Andrei Sakharov, the Nobel laureate and human rights activist, was reprimanded yesterday by the Soviet Academy of Sciences for scuffling with police at the trial of a dissident friend in May.
Sakharov and his wife were fined a total of 90 rubles - $131 - by a Moscow court after the shoving match with guards who refused him access to the trial of Yuri Orlov.
He said in a telephone interview with Western reporters that the academy's chief secretary, Georgy Scriabin, said the leadership of the academy had voted to reprimand him for "impermissible" conduct that undermined the prestige of his fellow scientists.
Scriabin told him that his only authority and status in the Soviet Union were based on membership in the prestigious academy, Sakharov added.
"I replied, 'So throw me out of the academy if you consider that necessary and possible,'" he told reporters.
Meanwhile Anatoly Scharansky was sent to a maximum security prison to begin serving his 13-year sentence on treason charges, dissident sources said.
Scharansky's mother, 70-year-old Ida Milgrom, went to Moscow's Lefortovo Prison to deliver books and clothing to her son, but was told he had left at dawn for Vladimir Prison, a czarist-era penitentiary 120 miles northeast of the capital, the sources said.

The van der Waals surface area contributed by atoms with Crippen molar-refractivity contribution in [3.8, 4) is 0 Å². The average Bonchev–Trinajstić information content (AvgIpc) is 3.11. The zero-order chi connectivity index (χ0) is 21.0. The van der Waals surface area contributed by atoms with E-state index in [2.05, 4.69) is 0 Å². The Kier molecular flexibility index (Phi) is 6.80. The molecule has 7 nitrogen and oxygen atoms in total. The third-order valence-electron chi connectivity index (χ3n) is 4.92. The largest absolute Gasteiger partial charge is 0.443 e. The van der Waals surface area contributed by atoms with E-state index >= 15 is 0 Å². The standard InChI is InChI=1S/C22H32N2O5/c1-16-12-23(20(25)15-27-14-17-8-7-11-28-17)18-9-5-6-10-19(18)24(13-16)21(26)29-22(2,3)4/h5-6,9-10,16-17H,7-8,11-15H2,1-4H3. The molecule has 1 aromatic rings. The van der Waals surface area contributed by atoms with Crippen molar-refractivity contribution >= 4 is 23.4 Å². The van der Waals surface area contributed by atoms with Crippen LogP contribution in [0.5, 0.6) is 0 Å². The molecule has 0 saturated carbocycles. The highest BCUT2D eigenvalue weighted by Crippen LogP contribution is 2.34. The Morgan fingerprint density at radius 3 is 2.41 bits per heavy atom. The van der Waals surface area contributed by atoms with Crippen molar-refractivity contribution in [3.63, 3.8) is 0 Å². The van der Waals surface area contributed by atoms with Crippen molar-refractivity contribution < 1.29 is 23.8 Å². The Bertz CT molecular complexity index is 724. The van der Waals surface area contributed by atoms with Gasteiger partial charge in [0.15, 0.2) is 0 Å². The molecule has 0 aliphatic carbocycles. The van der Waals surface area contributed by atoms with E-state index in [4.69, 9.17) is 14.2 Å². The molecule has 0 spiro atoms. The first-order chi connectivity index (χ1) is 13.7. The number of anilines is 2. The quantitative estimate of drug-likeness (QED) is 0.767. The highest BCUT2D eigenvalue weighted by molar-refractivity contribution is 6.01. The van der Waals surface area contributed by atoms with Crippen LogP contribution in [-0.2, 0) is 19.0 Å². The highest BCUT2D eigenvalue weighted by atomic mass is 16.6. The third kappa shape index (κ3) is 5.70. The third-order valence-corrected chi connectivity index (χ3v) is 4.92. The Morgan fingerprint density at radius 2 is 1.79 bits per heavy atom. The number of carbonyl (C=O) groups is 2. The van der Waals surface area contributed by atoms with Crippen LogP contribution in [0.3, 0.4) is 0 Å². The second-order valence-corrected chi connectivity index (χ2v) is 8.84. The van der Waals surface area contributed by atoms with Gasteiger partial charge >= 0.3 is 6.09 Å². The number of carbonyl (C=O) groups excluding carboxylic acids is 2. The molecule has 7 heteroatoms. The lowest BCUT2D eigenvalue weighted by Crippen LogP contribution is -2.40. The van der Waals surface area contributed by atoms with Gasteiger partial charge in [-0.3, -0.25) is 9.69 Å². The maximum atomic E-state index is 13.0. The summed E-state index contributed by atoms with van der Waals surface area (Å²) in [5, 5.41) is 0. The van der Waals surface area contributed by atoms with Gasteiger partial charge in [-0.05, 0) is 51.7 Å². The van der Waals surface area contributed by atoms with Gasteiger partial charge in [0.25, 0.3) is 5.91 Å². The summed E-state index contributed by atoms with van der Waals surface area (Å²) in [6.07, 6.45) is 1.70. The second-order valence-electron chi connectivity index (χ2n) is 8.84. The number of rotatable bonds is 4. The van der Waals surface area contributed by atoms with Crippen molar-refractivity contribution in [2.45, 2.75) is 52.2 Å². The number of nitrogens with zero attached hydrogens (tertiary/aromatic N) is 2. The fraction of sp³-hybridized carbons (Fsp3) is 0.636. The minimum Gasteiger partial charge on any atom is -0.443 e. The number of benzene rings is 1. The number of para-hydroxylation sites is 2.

Scharansky, 30, was convicted of treason last Friday by a Soviet court in connection with his dissident activities. The official Communist Party newspaper Pravda called him a "criminal" yesterday and accused the West of violating the Helsinki accords with its "hullabaloo" over the trial.
In the northern Ukraine town of Gorodnya, the prosecution called for the maximum 15-year sentence for another dissident accused of anti-Soviet activity, dissident sources reported.
The defendant, Lev Lukyanenko, 50 helped found a Ukranian Helsinki group modeled after the Scharansky effort to monitor Soviet observane of the Helsinki accords' human rights provisions.